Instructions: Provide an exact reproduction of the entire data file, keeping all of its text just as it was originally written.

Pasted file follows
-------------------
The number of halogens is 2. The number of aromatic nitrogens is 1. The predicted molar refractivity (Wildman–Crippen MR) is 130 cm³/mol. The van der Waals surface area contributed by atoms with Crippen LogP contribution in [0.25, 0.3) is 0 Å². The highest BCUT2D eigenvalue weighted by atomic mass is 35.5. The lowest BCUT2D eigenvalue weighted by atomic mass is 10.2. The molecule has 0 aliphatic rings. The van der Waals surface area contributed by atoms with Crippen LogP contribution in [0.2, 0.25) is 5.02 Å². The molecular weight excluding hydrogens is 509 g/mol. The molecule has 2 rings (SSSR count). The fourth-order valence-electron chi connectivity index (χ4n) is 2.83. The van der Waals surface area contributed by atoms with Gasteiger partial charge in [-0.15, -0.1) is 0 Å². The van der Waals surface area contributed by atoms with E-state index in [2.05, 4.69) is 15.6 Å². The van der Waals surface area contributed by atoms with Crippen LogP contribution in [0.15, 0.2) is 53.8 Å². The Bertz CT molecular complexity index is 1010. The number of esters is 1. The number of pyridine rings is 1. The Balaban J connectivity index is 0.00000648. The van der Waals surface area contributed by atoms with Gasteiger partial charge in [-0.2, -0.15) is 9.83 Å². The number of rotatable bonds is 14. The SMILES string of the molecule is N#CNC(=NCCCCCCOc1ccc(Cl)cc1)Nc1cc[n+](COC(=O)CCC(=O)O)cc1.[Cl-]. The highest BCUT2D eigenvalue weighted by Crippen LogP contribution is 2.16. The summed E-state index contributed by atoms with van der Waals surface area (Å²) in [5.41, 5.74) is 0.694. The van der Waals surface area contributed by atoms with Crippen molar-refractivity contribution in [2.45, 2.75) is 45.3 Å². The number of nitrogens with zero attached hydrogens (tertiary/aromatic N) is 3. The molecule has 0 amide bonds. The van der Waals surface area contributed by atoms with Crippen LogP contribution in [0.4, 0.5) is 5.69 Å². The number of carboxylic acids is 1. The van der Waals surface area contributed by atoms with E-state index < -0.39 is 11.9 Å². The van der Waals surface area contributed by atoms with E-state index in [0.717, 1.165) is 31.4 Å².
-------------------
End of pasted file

The number of halogens is 2. The number of aromatic nitrogens is 1. The predicted molar refractivity (Wildman–Crippen MR) is 130 cm³/mol. The van der Waals surface area contributed by atoms with Crippen LogP contribution in [0.25, 0.3) is 0 Å². The highest BCUT2D eigenvalue weighted by atomic mass is 35.5. The lowest BCUT2D eigenvalue weighted by atomic mass is 10.2. The molecule has 0 aliphatic rings. The van der Waals surface area contributed by atoms with Crippen LogP contribution in [0.2, 0.25) is 5.02 Å². The molecular weight excluding hydrogens is 509 g/mol. The molecule has 2 rings (SSSR count). The fourth-order valence-electron chi connectivity index (χ4n) is 2.83. The van der Waals surface area contributed by atoms with Gasteiger partial charge in [-0.15, -0.1) is 0 Å². The van der Waals surface area contributed by atoms with E-state index in [2.05, 4.69) is 15.6 Å². The van der Waals surface area contributed by atoms with Crippen LogP contribution in [0.15, 0.2) is 53.8 Å². The Bertz CT molecular complexity index is 1010. The number of esters is 1. The number of pyridine rings is 1. The Balaban J connectivity index is 0.00000648. The van der Waals surface area contributed by atoms with Gasteiger partial charge in [-0.2, -0.15) is 9.83 Å². The number of rotatable bonds is 14. The SMILES string of the molecule is N#CNC(=NCCCCCCOc1ccc(Cl)cc1)Nc1cc[n+](COC(=O)CCC(=O)O)cc1.[Cl-]. The highest BCUT2D eigenvalue weighted by Crippen LogP contribution is 2.16. The summed E-state index contributed by atoms with van der Waals surface area (Å²) in [5.41, 5.74) is 0.694. The van der Waals surface area contributed by atoms with Crippen molar-refractivity contribution in [2.45, 2.75) is 45.3 Å². The number of nitrogens with zero attached hydrogens (tertiary/aromatic N) is 3. The molecule has 0 amide bonds. The van der Waals surface area contributed by atoms with Crippen LogP contribution in [0.4, 0.5) is 5.69 Å². The number of carboxylic acids is 1. The van der Waals surface area contributed by atoms with E-state index < -0.39 is 11.9 Å². The van der Waals surface area contributed by atoms with E-state index in [0.717, 1.165) is 31.4 Å².